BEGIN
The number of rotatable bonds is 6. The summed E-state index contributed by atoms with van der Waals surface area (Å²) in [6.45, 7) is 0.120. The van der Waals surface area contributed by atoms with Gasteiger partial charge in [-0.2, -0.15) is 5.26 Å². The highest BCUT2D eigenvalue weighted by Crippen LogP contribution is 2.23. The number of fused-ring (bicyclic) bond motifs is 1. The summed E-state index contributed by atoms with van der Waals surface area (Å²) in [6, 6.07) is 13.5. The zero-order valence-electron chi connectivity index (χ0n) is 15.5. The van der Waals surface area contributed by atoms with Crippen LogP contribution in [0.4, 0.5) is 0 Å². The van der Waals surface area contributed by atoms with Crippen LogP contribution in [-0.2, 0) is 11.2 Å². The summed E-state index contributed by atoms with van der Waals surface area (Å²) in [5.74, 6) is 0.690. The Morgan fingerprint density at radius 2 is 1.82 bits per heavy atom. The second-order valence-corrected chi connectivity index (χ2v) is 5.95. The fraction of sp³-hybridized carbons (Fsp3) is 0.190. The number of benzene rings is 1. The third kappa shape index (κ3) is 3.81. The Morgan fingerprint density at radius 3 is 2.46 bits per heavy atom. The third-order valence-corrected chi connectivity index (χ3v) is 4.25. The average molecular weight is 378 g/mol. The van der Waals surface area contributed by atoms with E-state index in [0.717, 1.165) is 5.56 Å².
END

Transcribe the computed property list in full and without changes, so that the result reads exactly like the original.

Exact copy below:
The number of rotatable bonds is 6. The summed E-state index contributed by atoms with van der Waals surface area (Å²) in [6.45, 7) is 0.120. The van der Waals surface area contributed by atoms with Gasteiger partial charge in [-0.2, -0.15) is 5.26 Å². The highest BCUT2D eigenvalue weighted by Crippen LogP contribution is 2.23. The number of fused-ring (bicyclic) bond motifs is 1. The summed E-state index contributed by atoms with van der Waals surface area (Å²) in [6, 6.07) is 13.5. The zero-order valence-electron chi connectivity index (χ0n) is 15.5. The van der Waals surface area contributed by atoms with Crippen LogP contribution in [0.4, 0.5) is 0 Å². The van der Waals surface area contributed by atoms with Crippen LogP contribution in [-0.2, 0) is 11.2 Å². The summed E-state index contributed by atoms with van der Waals surface area (Å²) in [5.74, 6) is 0.690. The Morgan fingerprint density at radius 2 is 1.82 bits per heavy atom. The second-order valence-corrected chi connectivity index (χ2v) is 5.95. The fraction of sp³-hybridized carbons (Fsp3) is 0.190. The number of benzene rings is 1. The third kappa shape index (κ3) is 3.81. The Morgan fingerprint density at radius 3 is 2.46 bits per heavy atom. The third-order valence-corrected chi connectivity index (χ3v) is 4.25. The average molecular weight is 378 g/mol. The van der Waals surface area contributed by atoms with E-state index in [0.717, 1.165) is 5.56 Å².